The story of voting in Tennessee today cannot be told without acknowledging that Tennessee’s voter registration and turnout rates are some of the worst in the nation. Moreover, participation rates show a racial disparity: Voter registration and turnout rates among Black and Hispanic voters in Tennessee typically lag those of white voters. This article, originally published by The University of Memphis Benjamin L. Hooks Institute for Social Change, explores the history of efforts to secure voting rights before delving deeply into one of the most significant examples of formal voter disenfranchisement – the potentially permanent removal of voting rights after conviction for a felony.
Voting During the Pandemic: Temporarily Expanding Absentee Voting Will Protect Tennessee Voters (May 2020)
The Covid-19 pandemic altered the way states administer elections, with many waiving excuses to vote absentee. This brief advocates for Tennessee lawmakers to similarly call Covid-19 as a valid excuse for voters to vote absentee in 2020.
Tennessee Mayors Growing Civic Engagement: How Local Leaders Can Leverage Their Office to Engage Voters (2020)
Tennessee Mayors Growing Civic Engagement is a cohort of city and county mayors from across the state making civic engagement a priority. This report highlights why mayors are well-placed to lead civic engagement efforts and shares examples from the participating Tennessee mayors on how they are working to deepen engagement in their communities.
State of Our State: Rights Restoration (2019)
Developed in partnership with Americans for Prosperity and Project Return, this policy brief addresses the state of rights restoration in Tennessee—which bars a higher rate of people with felony convictions from voting than nearly any other state.
In addition to describing the unprecedented challenges people with felony convictions face when trying to restore their right to vote, the brief highlights the potential benefits of rights restoration, including cost savings for taxpayers and reductions in recidivism rates. It also outlines a spectrum of policy solutions that could help Tennesseans reenter society more successfully.
State of Our State: Redistricting (2019)
Nearly 60 years after handing down its decision in Baker v. Carr, the Tennessee case that paved the way for the “one person, one vote” standard, the Supreme Court in June 2019 declined to set limits on partisan gerrymandering, leaving decisions about how to draw legislative districts squarely with the states.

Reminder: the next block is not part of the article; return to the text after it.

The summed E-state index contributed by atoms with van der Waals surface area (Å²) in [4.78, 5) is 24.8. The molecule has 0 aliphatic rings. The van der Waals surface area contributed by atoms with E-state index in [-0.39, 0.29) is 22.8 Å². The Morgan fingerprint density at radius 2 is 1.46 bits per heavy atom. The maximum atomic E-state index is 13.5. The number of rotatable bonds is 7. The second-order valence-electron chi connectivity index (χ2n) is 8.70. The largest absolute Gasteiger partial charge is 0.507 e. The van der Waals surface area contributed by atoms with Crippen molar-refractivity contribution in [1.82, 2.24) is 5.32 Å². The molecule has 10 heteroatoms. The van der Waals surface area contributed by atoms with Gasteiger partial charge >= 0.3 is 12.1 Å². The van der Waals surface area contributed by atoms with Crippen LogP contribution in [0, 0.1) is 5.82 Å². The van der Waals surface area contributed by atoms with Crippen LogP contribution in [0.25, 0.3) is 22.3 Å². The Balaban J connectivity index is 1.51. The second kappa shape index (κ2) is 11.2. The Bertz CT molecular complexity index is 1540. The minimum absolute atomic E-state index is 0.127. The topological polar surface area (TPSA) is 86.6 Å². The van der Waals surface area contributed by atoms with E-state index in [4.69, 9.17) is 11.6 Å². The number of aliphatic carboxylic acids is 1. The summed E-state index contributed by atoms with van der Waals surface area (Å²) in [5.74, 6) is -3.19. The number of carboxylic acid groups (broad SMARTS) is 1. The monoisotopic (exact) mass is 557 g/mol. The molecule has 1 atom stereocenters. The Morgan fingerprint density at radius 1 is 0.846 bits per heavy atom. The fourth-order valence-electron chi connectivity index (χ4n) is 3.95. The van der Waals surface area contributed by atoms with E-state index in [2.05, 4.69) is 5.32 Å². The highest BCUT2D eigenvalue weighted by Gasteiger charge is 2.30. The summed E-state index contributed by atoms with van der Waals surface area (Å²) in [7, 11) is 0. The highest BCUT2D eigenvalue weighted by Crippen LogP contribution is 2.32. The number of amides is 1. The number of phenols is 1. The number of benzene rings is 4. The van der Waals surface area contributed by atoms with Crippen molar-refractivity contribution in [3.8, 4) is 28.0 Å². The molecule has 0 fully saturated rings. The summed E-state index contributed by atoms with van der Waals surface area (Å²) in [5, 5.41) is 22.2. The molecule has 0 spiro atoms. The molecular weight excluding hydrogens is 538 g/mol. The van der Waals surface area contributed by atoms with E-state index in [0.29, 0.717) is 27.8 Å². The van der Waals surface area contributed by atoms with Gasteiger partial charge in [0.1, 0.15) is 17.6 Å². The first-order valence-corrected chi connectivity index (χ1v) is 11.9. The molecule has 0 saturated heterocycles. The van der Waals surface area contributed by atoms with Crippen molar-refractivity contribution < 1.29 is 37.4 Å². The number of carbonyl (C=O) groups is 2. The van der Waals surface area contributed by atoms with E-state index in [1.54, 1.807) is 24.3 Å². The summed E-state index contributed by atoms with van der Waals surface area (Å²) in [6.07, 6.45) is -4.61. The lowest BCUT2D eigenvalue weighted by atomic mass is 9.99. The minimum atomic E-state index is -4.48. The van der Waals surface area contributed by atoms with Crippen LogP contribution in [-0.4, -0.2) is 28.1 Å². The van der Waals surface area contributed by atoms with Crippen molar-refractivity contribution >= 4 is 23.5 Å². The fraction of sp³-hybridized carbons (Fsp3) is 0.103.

This brief provides an overview of Tennessee’s current redistricting process and outlines a spectrum of policy options that would increase citizen engagement and avoid costly litigation.
Women in the Electorate Fact Sheet (2019)
Tennessee women outnumber men in both voter registration and turnout. But this power in the voting booth does not translate to power in elected office: Women in Tennessee hold far fewer seats in legislative, judicial and executive offices than in most other states.
Once a Trailblazer of Women’s Voting Rights, Tennessee Now Trails Nation in Women’s Political Representation
August 18 marks the 99th anniversary of the ratification of the 19th Amendment. The date is an important civic milestone in America’s history, but especially here in Tennessee, which was the final and decisive state to vote in favor of the amendment’s adoption, providing millions of women across the country access to the ballot box for the very first time.
Today, Tennessee women outnumber men in both voter registration and turnout. But this power in the voting booth does not translate to power in elected office: Women in Tennessee hold far fewer seats in legislative, judicial and executive offices than in most other states.
Civic Engagement in Tennessee: Takeaways from Six Community Conversations About Our State’s Civic Health (2019)
To understand why many Tennesseans choose not to participate in elections, ThinkTennessee partnered with Humanities Tennessee and the Tennessee Press Association to co-host a series of Community Conversations across the state in the lead-up to the November 2018 election. This report summarizes what the over 100 Tennesseans who participated in the series, from Memphis to Kinsport, shared as perceived challnges to civic engagement in our state.
State of Our State: Elections and Civic Life (2018)
This policy brief addresses election modernization and security efforts, both inside and outside of the state, from voter-verified paper audit trails to Secure Electronic Transfer of voter registration information.
Election Security Survey (2018)
ThinkTennessee commissioned a statewide survey of 700 likely Tennessee voters. The live-interview telephone survey was conducted Jan. 23-25, 2018 by Revily Insights.
The results underscore the need to implement modern policies and procedures to protect the integrity and security of Tennessee’s physical and digital election infrastructure.
During the 2020 legislative session, the Tennessee General Assembly passed new bills related to election security and voter registration drives. See ThinkTennessee’s summary of these new laws here.
Civic Infrastructure Survey (2018)
A 2018 Voter Engagement Survey finds gaps in Tennessee’s civic infrastructure. 68% of Tennesseans say too few people voting is a major problem and a majority of voters unsure about voting eligibility requirements.